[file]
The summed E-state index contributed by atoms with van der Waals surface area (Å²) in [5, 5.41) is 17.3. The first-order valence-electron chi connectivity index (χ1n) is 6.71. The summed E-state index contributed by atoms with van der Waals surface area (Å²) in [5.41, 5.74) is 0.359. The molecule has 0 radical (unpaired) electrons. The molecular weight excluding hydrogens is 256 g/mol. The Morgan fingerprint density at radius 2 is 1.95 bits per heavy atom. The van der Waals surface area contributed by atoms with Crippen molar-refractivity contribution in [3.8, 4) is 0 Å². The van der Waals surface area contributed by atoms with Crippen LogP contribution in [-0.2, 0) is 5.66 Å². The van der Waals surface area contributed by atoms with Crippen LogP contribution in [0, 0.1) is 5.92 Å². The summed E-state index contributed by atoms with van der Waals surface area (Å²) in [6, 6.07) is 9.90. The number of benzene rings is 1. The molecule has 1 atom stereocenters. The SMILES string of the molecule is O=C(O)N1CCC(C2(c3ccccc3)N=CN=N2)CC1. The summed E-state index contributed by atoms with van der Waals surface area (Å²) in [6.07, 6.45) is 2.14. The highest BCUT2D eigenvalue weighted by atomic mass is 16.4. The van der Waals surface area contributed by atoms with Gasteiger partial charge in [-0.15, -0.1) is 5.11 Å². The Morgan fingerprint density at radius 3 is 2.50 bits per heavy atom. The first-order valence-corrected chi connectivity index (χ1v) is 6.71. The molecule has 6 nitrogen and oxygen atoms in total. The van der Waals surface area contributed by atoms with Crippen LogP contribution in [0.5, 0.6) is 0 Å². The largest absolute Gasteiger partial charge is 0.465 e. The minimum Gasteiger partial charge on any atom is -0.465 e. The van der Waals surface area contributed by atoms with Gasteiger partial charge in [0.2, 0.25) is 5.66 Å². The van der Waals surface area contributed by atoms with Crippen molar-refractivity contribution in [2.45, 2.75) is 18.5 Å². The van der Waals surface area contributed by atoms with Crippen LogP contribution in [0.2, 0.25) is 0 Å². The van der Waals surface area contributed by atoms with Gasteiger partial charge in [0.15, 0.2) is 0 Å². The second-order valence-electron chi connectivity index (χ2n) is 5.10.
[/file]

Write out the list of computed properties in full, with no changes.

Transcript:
The summed E-state index contributed by atoms with van der Waals surface area (Å²) in [5, 5.41) is 17.3. The first-order valence-electron chi connectivity index (χ1n) is 6.71. The summed E-state index contributed by atoms with van der Waals surface area (Å²) in [5.41, 5.74) is 0.359. The molecule has 0 radical (unpaired) electrons. The molecular weight excluding hydrogens is 256 g/mol. The Morgan fingerprint density at radius 2 is 1.95 bits per heavy atom. The van der Waals surface area contributed by atoms with Crippen molar-refractivity contribution in [3.8, 4) is 0 Å². The van der Waals surface area contributed by atoms with Crippen LogP contribution in [-0.2, 0) is 5.66 Å². The van der Waals surface area contributed by atoms with Crippen LogP contribution in [0, 0.1) is 5.92 Å². The summed E-state index contributed by atoms with van der Waals surface area (Å²) in [6, 6.07) is 9.90. The number of benzene rings is 1. The molecule has 1 atom stereocenters. The SMILES string of the molecule is O=C(O)N1CCC(C2(c3ccccc3)N=CN=N2)CC1. The summed E-state index contributed by atoms with van der Waals surface area (Å²) in [6.07, 6.45) is 2.14. The highest BCUT2D eigenvalue weighted by atomic mass is 16.4. The van der Waals surface area contributed by atoms with Gasteiger partial charge in [-0.15, -0.1) is 5.11 Å². The Morgan fingerprint density at radius 3 is 2.50 bits per heavy atom. The first-order valence-corrected chi connectivity index (χ1v) is 6.71. The molecule has 6 nitrogen and oxygen atoms in total. The van der Waals surface area contributed by atoms with Crippen LogP contribution in [0.5, 0.6) is 0 Å². The largest absolute Gasteiger partial charge is 0.465 e. The minimum Gasteiger partial charge on any atom is -0.465 e. The van der Waals surface area contributed by atoms with Gasteiger partial charge in [0.2, 0.25) is 5.66 Å². The van der Waals surface area contributed by atoms with Crippen molar-refractivity contribution in [2.45, 2.75) is 18.5 Å². The van der Waals surface area contributed by atoms with Crippen LogP contribution in [0.2, 0.25) is 0 Å². The van der Waals surface area contributed by atoms with Gasteiger partial charge in [0.15, 0.2) is 0 Å². The second-order valence-electron chi connectivity index (χ2n) is 5.10.